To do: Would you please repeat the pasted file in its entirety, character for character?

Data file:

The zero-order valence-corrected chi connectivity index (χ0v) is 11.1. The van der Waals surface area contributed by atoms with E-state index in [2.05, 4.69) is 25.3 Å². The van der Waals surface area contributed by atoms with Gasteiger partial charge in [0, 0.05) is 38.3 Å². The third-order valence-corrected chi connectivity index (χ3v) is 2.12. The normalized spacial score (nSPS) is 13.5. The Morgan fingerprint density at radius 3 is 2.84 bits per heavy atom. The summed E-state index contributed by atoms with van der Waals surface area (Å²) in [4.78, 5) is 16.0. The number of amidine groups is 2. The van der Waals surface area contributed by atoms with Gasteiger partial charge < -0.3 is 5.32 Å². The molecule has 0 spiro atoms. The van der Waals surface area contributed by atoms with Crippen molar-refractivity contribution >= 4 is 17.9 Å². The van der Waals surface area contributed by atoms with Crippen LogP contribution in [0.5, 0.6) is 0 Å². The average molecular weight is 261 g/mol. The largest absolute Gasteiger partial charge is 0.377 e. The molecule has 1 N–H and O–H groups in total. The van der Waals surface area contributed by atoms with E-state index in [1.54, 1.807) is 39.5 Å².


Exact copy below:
The zero-order valence-corrected chi connectivity index (χ0v) is 11.1. The van der Waals surface area contributed by atoms with E-state index in [2.05, 4.69) is 25.3 Å². The van der Waals surface area contributed by atoms with Gasteiger partial charge in [0, 0.05) is 38.3 Å². The third-order valence-corrected chi connectivity index (χ3v) is 2.12. The normalized spacial score (nSPS) is 13.5. The Morgan fingerprint density at radius 3 is 2.84 bits per heavy atom. The summed E-state index contributed by atoms with van der Waals surface area (Å²) in [4.78, 5) is 16.0. The number of amidine groups is 2. The van der Waals surface area contributed by atoms with Gasteiger partial charge < -0.3 is 5.32 Å². The molecule has 0 spiro atoms. The van der Waals surface area contributed by atoms with Crippen molar-refractivity contribution >= 4 is 17.9 Å². The van der Waals surface area contributed by atoms with Crippen LogP contribution in [0.5, 0.6) is 0 Å². The average molecular weight is 261 g/mol. The largest absolute Gasteiger partial charge is 0.377 e. The molecule has 1 N–H and O–H groups in total. The van der Waals surface area contributed by atoms with E-state index in [1.54, 1.807) is 39.5 Å².